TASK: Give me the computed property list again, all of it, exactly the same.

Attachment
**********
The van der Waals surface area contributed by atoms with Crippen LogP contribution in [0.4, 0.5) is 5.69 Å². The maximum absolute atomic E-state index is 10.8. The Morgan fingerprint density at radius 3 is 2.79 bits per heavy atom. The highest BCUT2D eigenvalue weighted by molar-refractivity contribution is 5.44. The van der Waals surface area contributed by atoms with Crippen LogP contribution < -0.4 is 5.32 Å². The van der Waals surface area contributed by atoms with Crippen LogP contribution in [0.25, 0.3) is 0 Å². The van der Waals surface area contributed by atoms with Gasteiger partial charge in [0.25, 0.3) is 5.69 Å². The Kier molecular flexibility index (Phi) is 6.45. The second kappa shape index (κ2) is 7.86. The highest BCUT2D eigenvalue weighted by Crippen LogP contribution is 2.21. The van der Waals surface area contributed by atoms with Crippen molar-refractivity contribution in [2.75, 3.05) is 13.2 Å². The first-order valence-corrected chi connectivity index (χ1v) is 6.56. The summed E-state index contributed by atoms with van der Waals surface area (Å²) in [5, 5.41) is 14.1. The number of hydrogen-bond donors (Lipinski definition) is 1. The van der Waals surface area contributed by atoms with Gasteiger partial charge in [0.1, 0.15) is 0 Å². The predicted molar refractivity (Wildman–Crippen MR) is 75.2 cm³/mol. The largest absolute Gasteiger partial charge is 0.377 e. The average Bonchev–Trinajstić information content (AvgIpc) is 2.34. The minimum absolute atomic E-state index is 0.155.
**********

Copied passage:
The van der Waals surface area contributed by atoms with Crippen LogP contribution in [0.4, 0.5) is 5.69 Å². The maximum absolute atomic E-state index is 10.8. The Morgan fingerprint density at radius 3 is 2.79 bits per heavy atom. The highest BCUT2D eigenvalue weighted by molar-refractivity contribution is 5.44. The van der Waals surface area contributed by atoms with Crippen LogP contribution < -0.4 is 5.32 Å². The van der Waals surface area contributed by atoms with Crippen LogP contribution in [0.25, 0.3) is 0 Å². The van der Waals surface area contributed by atoms with Gasteiger partial charge in [0.25, 0.3) is 5.69 Å². The Kier molecular flexibility index (Phi) is 6.45. The second kappa shape index (κ2) is 7.86. The highest BCUT2D eigenvalue weighted by Crippen LogP contribution is 2.21. The van der Waals surface area contributed by atoms with Crippen molar-refractivity contribution in [2.75, 3.05) is 13.2 Å². The first-order valence-corrected chi connectivity index (χ1v) is 6.56. The summed E-state index contributed by atoms with van der Waals surface area (Å²) in [5, 5.41) is 14.1. The number of hydrogen-bond donors (Lipinski definition) is 1. The van der Waals surface area contributed by atoms with Gasteiger partial charge in [0.1, 0.15) is 0 Å². The predicted molar refractivity (Wildman–Crippen MR) is 75.2 cm³/mol. The largest absolute Gasteiger partial charge is 0.377 e. The average Bonchev–Trinajstić information content (AvgIpc) is 2.34. The minimum absolute atomic E-state index is 0.155.